With a lineup that boasts members of some of the French black metal undergrounds fiercest proponents (including Antaeus, Corpus Christii, Hell Militia, Secrets of the Moon and Arkhon Infaustus), you'd naturally expect Neo Inferno 262 to deliver some extremely warped and dissonant evil; you would, however, probably not expect this to be so imminently danceable. These violent French demonravers deliver an ultra-complex form of industrial breakbeat/junglist black metal insanity on their debut Hacking The Holy Code, imperial black metal fused with breakcore, techno, gabber, classic drum n' bass, the hash vokills and crushing magisterial riffs woven together into an intricately assembled tapestry of industrial blast metal. This sort of black metal/electronica/techno experimentation has been going on for years, and Neo Inferno 262 is directly related to the similarly cyber-necro violence of
Aborym, Void, Mysticum, Alien Deviant Circus, Dødheimsgard and Axis of Perdition, but few bands have put it all together as seamlessly and as ferociously as Neo Inferno 262. Malevolent, dissonant Deathspell-esque riffs ride on trance inducing waves of distorted jungle breaks; roaring, blackened raver synth lines overlay massive distorted basslines and hellish electronic sound collage; film samples (taken from Pi and Hellraiser among others) are intermingled with recorded newscasts from the Jonestown Massacre and abstract electronic textures; fearsome classical strings burst from panzer-strength apocalyptic speedcore and gabber onslaughts. Ecstatically vicious, there's an infernal logic at work behind the chaotic assembly of brooding Deathspell/Glorior Belli-style black metal and fractured gabber/electronica; sounds a LOT like the newer Dødheimsgard stuff but with a larger focus on extreme Bloody Fist style jungle/breakcore mayhem, and it's also comparable to the bizzaro French electro-BM delirium of Diapsiquir and Alien Deviant Circus.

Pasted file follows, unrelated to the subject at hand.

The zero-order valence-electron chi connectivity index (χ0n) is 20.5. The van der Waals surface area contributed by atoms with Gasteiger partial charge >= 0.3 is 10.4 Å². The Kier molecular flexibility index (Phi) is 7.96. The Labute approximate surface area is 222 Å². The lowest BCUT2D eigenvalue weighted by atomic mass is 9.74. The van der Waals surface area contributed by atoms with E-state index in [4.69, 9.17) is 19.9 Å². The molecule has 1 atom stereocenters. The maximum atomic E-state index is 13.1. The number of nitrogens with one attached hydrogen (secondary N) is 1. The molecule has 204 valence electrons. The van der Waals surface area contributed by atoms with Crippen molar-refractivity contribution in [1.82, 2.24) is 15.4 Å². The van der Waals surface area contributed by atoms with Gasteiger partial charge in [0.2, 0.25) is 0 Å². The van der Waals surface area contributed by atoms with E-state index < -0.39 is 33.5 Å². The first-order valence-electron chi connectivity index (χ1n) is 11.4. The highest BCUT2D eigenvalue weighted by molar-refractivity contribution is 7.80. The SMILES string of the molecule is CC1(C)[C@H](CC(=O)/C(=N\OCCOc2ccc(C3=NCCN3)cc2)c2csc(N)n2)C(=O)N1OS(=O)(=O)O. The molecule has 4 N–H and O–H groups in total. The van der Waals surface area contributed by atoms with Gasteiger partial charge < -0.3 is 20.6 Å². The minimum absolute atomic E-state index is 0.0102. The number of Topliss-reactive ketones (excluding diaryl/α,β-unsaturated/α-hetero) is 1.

The visuals that accompany this blast of electronic black metal savagery are fucking amazing as well, the digipack and foldout booklet both featuring artwork that's inspired by 20th century Soviet communist proapganda poster art, which ties in to the strange totalitarian references encoded within this album...highly recommended.